I was just unlucky to get into a relationship with an abuser.
No we shouldn’t beat ourselves up, like you say we should be so proud of ourselves to free ourselves (or like some of the ladies on here, be trying to free ourselves) and our children from a life that revolved around his oppression and meanness.
28th March 2016 at 9:10 am #12392SerenityParticipant
You’ve given yourself a greater gift than bricks and mortar and even financial security: self-compassion and kindness to yourself!
The only way I managed to keep my house was because I had my mum behind me who is very business minded and also lent me the money, plus I had an injunction and no contact with him at the time, and I was lucky to get legal aid.
Without all those things, I would haven’t been able to fight for the house at all.
And my scenario isn’t perfect: my mum ( somewhat abusive ) was and may still try to control me due to helping me- so I am keen to sell and repay her ASAP, so I am free.
I think you are very rich, in the gift of acceptance and compassion you have shown yourself! x*x
28th March 2016 at 8:24 pm #12440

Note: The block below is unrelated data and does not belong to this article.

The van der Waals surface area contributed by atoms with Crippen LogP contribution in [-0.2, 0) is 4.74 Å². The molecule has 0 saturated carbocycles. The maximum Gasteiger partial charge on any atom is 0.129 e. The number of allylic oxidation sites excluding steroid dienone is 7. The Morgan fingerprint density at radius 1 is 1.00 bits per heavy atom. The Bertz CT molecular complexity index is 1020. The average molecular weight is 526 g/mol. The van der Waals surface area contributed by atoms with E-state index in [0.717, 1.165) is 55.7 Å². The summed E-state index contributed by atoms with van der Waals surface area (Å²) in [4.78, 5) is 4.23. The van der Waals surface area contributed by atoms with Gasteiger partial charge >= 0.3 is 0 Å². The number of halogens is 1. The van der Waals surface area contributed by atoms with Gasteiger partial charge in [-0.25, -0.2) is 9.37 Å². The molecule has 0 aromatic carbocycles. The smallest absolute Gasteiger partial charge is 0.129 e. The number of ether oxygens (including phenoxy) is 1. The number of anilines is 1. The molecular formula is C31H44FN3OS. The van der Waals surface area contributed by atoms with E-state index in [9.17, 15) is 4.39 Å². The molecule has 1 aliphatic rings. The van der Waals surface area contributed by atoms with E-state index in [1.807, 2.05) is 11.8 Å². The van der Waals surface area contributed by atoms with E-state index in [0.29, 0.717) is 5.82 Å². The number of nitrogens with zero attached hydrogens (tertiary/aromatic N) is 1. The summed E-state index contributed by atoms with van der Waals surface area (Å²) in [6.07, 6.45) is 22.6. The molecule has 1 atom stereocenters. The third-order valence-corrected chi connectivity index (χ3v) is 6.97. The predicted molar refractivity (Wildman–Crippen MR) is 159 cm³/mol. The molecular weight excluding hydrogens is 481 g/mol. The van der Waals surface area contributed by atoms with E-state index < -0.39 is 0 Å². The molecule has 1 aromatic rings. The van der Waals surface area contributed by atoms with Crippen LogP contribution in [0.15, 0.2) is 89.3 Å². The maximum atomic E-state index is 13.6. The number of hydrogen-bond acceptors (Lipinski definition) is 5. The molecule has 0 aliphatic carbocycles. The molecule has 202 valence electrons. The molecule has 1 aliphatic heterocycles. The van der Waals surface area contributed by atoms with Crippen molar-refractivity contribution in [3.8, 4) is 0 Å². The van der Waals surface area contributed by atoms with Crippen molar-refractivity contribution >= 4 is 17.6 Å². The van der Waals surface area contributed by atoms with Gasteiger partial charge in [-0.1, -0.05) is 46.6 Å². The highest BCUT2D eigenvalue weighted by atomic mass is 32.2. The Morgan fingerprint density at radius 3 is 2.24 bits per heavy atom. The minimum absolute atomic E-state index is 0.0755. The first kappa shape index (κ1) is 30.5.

Thank you both. I’ve been on a lovely trip with my daughter today and on the journey it made me smile to think of your post, Serenity. That’s exactly what it feels like, kindness and compassion to myself. Happiest day I’ve had for a while.
29th March 2016 at 3:44 pm #12478SurethingParticipant
reading this helps – i didnt end my relationship and i feel ashamed at that, he ended it, took the company we started together , my income and my social life – i thought i did what he wanted and if i did he would keep me. He didn’t and now i feel, just as he told me i was and am worthless. I can’t find any answers and feel like i made it all up. I need to know that this feeling goes away?
29th March 2016 at 4:22 pm #12480
I’m so glad to be part of a post that helps you.
What you’re feeling is normal. Your abuser relies on your self worth being low so he can metro control. I think whether we left them out they left us, the outcome of still the same. Much grief and self doubt for us. Have you had any counselling? It’s helped me. Also reading the Lundy Bancroft book, ‘ Why does he do that’. Anything like that validates your feelings is a big help. Posting on here is invaluable also.
And just knowing that it takes time and how much varies from person to person.
You are a survivor and as such, an amazing woman.
29th March 2016 at 11:15 pm #12513SerenityParticipant
Yes, the feeling will go. There will always be hurt, but it will be more like an irritating scab, rather than a gaping wound.
If you go all out and get all the support and expert advice you can, I promise that you will come out stronger than ever, like a Phoenix rising from the ashes.
A friend told me this. I didn’t believe her. Two years later, I believe her. I was in such horrendous pain. Now I am starting to feel like that Phoenix. You will too.
The scab analogy I read somewhere a few months back. That’s true, too. X